The other character customization options pay off in more tangible ways. You can choose to play as a pre-determined class to help steer you in a specific direction, or you can start with a blank slate and a pool of points to distribute among skills as you please. Whether your character ends up as a decker, a shaman, or a samurai, the way combat situations are approached as one class could feel very different from the others, resulting in a solid replayability factor.
Unfortunately, thats about all the replay value there is. For an RPG seated in a vast, established universe, Shadowrun Returns is surprisingly linear. The all-too-few options for sidequests are easily missed, so youre most likely to find yourself traveling a quest line with no impetus to explore. Even though said campaign could last you upwards of 15 hours, it feels like such a promising universe is going to waste.
When youre not engaging in conversation with various characters in Shadowrun Returns, youll be fighting alongside some of them. The combat in this game is of the turn-based variety, popularized by XCOM and the like. And for the most part, its a great time. Putting together a balanced party to manage buffs and healing while having your heavy hitters dish out some punishment is satisfying and rewarding.
But combat also serves to highlight some of the games biggest weaknesses. The isometric camera is fixed. Youll often find yourself wishing you could rotate the map to better see cover areas, but theres no option for that. Shadowrun Returns also doesnt do a great job of explaining some of the aspects of combat, leaving you to experiment to figure them out.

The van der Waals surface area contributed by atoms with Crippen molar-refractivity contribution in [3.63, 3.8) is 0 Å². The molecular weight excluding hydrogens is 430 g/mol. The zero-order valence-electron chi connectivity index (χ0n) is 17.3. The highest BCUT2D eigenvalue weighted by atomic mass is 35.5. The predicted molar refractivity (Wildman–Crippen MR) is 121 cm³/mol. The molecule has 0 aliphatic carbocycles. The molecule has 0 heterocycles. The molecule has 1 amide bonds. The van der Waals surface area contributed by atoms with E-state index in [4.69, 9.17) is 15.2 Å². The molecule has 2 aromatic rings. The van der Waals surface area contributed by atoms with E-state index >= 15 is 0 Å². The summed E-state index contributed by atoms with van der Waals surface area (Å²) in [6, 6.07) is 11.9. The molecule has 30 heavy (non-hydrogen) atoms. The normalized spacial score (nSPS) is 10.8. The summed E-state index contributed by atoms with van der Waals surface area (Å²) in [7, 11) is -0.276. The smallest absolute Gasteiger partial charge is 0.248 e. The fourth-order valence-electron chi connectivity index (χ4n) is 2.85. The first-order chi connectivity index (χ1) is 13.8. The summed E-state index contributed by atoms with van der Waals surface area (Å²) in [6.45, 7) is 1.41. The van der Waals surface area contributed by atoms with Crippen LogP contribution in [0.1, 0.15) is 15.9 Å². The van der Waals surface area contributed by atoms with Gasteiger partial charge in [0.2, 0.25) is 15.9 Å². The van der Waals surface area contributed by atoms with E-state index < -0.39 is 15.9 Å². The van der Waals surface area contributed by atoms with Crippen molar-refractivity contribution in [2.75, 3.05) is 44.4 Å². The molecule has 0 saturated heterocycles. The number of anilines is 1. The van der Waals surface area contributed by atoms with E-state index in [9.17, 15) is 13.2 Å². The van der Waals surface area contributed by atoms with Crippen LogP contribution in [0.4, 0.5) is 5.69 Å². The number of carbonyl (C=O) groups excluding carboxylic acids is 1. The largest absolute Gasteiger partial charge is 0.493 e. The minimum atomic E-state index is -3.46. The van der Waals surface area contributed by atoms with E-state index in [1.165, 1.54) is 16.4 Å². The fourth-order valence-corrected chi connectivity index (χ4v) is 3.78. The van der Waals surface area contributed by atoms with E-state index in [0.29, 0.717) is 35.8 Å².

But experimenting is not something youll want to do too much of due to the games checkpoint system. There is no manual save function. If you want to try something new and it backfires, you could lose a good half hour of progress, or maybe more. This game, unfortunately, forces you into playing it safe at all times.
These are significant blemishes, but the gameplay is otherwise great. Balancing battle while simultaneously taking your fight into the Matrix - essentially waging war over the Internet to hack door locks and information stores - offers some of the best moments in the game. And thanks to the excellent writing, watching the plot unfold goes a long way to make the struggles worthwhile.
Shadowrun Returns is indeed a valiant return of the Shadowrun universe to gaming. The writing is its greatest asset - from the descriptive text to the character dialogue. The combat has peaks and valleys, ranging from nail-biting thrills to maddening frustration thanks to the fixed camera and an irritating checkpoint system. And for all its RPG goodness, the game is as linear as they come. Still, the best news here is that the Shadowrun world is alive and well. This title might be a small serving, but its also only a $20 buy for a solid game. If Harebrained Schemes can find a strong financial backing for another title in the series and give us the open-world game this universe deserves, the definitive Shadowrun experience could indeed be yet to come.